I appear before you this morning in my capacity as a retired Marine four-star, as of 1 February, and a former NATO commander. And my expertise, to the extent I have any on this subject, has to do with my experiences more in NATO than as a U.S. commander. But I have been privileged to be involved with Afghanistan since NATO first started talking about it in 2003, and was privileged to lead the formulation of NATO's plan, which has now been fully implemented and has resulted, in the fall of last year, of NATO moving into all four sectors of Afghanistan as we divided them -- five, really -- the capital, the north, the west, the south, and then the east, in a counterclockwise gradual expansion, which reached its fruition and full completion last fall.
One of the reasons that violence has gone up in Afghanistan, in my opinion, is that, prior to NATO's full expansion, particularly to the southern region, there was virtually no presence in that region. When we were there, it was largely American coalition troops who were there for specific finite reasons, very kinetic, very short-term combat operations.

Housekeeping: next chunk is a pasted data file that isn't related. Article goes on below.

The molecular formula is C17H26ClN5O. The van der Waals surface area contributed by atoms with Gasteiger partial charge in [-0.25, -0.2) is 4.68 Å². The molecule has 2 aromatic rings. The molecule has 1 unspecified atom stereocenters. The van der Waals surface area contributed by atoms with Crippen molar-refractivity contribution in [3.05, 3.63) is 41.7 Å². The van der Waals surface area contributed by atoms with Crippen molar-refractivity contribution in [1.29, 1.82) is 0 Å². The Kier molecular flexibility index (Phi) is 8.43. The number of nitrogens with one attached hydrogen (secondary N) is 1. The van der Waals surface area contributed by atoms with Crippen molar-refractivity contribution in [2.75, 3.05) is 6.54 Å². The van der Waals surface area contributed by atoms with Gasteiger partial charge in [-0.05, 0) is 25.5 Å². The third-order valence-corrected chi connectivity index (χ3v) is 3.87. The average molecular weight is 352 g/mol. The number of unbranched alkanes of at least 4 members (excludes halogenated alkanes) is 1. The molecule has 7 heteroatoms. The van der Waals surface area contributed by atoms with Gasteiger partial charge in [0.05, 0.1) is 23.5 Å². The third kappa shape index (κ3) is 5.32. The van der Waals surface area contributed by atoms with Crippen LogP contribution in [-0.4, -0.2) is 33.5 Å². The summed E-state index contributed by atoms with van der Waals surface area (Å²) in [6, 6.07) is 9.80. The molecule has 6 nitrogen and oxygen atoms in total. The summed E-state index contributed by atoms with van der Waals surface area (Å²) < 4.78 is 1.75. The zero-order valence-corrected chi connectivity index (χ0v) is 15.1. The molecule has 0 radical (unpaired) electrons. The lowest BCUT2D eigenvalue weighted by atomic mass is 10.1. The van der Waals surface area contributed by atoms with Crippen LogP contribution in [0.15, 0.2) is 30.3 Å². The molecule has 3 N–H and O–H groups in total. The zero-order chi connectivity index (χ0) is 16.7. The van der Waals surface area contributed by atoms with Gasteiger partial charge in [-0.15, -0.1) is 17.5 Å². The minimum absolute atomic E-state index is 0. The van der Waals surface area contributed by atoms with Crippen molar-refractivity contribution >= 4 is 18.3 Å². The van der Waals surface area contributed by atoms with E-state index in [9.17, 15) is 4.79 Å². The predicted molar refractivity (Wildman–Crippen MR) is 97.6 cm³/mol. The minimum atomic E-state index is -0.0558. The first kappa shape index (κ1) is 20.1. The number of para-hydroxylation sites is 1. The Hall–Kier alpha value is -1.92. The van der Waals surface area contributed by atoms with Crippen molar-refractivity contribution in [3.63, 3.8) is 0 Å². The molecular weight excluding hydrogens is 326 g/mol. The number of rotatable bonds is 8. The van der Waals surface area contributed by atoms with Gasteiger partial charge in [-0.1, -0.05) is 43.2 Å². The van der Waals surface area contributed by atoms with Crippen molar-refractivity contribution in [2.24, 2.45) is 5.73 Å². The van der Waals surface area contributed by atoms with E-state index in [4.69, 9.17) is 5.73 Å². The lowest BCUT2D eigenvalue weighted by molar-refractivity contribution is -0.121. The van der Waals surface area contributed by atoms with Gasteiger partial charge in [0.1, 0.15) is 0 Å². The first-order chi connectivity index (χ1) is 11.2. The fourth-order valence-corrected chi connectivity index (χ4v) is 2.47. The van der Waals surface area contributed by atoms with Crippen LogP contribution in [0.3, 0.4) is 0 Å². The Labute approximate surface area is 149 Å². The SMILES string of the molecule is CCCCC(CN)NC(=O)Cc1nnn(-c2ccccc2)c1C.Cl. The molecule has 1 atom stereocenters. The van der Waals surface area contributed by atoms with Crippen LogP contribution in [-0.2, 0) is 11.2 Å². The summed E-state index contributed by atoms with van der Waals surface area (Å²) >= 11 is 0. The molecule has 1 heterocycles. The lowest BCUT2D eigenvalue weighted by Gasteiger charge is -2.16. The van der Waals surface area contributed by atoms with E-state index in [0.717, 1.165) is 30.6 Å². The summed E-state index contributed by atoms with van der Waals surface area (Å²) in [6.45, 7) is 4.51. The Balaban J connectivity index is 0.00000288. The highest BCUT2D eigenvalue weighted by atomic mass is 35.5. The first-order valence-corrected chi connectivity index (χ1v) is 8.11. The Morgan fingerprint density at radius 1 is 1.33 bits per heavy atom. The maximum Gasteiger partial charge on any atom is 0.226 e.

And as such, reconstruction and stability had not arrived to that southern part of the country, which is enormous. And it was, in fact, a safe haven for the disparate groups which perpetrate violence in Afghanistan, including the tribes, including the remnants of the warlords, including the Taliban, including the narco-traffickers and the like.
With the arrival of NATO troops in the southern region in the summer of last year, Operation Medusa, which was, I think, a very defining moment, which answered the question once and for all whether NATO would fight in Afghanistan, we did, in fact, make a very positive statement in which the opposition suffered a tactical defeat of significant proportions. And I think that's why you see some of the numbers going up, because we just didn't have any reporting before.